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10 December 2005

Preparing for Worlds 3 (First Principles)

Preparing for Worlds Post 3: Debating on First Principles

This comes from the same handout I took the "debating on first principles" post from. I used it for a quick prep with some worlds teams a couple of years ago but now I am not sure where I pulled all the info from. I'm sure I didn't write most of it but I don't know where it came from. Probably a mailing list somewhere. Apologies to the person who did write it for not crediting them. UPDATE: After some comments and e-mails I think the bulk of this came from Dan Neidle's guide from the British Debate mailing list. Dan was a Worlds finalist so he knows what he is talking about.

Arguing on first Principles
Don’t be overwhelmed by the number of issues, organisations, nations and topics there are to prepare for. As Kim Little (World Champion, Australasian Champion, Australasian Best Speaker 2000) says, there are only really half a dozen debates - they just have different actors. The issues stay the same.

For example Napster, Hate Speech and Porn are separate debates with their own distinctive matter requirements (which you could be an expert on) but the issue is still the role of government regulation and the merits of censorship. Learn the theory and then all you need is a little specific jargon to add credibility and you’re all set.

Don't be daunted and frightened by a motion on a specific topic you know little or nothing about. EVERY debate will have an underlining principle at its heart and the rest is packaging. Look at the general principles expressed in the original motion. What is the basic argument here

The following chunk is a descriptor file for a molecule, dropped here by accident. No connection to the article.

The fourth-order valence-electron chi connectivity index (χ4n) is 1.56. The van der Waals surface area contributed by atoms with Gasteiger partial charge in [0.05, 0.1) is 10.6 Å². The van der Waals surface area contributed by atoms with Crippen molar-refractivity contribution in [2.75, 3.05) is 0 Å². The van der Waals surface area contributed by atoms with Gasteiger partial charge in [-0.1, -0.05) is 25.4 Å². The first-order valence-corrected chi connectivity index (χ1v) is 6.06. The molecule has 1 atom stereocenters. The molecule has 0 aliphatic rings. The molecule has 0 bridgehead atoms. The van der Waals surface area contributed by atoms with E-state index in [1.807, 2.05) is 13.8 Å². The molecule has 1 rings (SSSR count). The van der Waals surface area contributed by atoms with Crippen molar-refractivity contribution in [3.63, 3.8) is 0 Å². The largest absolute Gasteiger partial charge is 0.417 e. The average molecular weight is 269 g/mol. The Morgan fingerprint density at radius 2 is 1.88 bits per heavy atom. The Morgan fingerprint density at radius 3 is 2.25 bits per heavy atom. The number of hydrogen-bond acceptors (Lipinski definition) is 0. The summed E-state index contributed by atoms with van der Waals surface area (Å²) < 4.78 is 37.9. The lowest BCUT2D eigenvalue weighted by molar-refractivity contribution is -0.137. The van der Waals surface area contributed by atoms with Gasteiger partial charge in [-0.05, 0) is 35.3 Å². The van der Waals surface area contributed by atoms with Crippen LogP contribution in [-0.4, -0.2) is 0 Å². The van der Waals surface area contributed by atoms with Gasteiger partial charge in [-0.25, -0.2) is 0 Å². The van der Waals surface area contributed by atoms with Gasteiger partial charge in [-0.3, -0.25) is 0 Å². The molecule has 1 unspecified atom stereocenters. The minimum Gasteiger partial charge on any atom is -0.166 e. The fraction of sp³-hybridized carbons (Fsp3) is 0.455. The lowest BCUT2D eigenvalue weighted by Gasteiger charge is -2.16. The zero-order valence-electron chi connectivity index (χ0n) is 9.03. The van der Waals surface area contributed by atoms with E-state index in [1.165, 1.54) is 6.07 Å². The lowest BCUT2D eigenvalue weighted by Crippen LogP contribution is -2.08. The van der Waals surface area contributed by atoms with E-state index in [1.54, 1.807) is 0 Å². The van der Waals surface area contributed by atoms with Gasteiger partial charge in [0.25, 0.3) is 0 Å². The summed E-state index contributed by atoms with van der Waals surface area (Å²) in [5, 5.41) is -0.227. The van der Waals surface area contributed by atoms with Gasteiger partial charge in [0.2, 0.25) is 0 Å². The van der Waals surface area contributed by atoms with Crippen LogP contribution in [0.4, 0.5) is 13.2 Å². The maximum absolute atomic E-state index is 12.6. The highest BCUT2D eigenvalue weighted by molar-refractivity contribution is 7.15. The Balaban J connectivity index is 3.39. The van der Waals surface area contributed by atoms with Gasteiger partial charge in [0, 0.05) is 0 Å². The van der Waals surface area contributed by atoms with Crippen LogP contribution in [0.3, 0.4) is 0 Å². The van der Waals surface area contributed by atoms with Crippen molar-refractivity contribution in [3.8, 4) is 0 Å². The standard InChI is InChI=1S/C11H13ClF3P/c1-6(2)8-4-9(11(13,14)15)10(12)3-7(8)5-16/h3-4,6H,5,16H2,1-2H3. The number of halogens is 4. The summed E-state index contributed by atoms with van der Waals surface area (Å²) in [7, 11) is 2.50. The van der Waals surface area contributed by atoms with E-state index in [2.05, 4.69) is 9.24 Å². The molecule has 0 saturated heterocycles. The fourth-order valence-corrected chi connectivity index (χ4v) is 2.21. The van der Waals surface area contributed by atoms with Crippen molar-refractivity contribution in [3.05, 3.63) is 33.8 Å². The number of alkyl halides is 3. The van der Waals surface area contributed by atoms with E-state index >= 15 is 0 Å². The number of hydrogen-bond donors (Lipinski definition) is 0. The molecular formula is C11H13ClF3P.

When the motion is announced at Worlds ask yourself don't panic: What is this debate really about. You will have debated the subject many times before. Just step back and don't get lost in the initial detail.

Ask yourself some questions during the debate:
What is this Debate really about
What is usually required to win this debate
What can we add to the debate that hasn’t already been said?
Are our arguments convincing? Are our examples good & getting to the heart of the issue or simply taking up time.

Examples of motions and some basic arguments are:

This house supports domestic content quotas in broadcasting
This house would bail out failing industries.
Basic Principle: Role of the government regulation & spending public money

This house believes that making Yassar Arrafat a partner in peace was a mistake
Basic Principle: Democracy and Negotiating with terrorists.

This house believes that the west should treat state sponsored sexism as apartheid
Basic Principle: Western culture versus other cultures. “Western Imperialism”

This house believes that civil liberties must be restricted in the interests of security
This house would force feed anorexics
Basic Principle: Rights of the individual versus responsibility of state/society

This house believes that the sexual history of rape victims should be admissible in court
Basic Principle: Rights of the individual versus responsibility of state/society and balancing rights between individuals.

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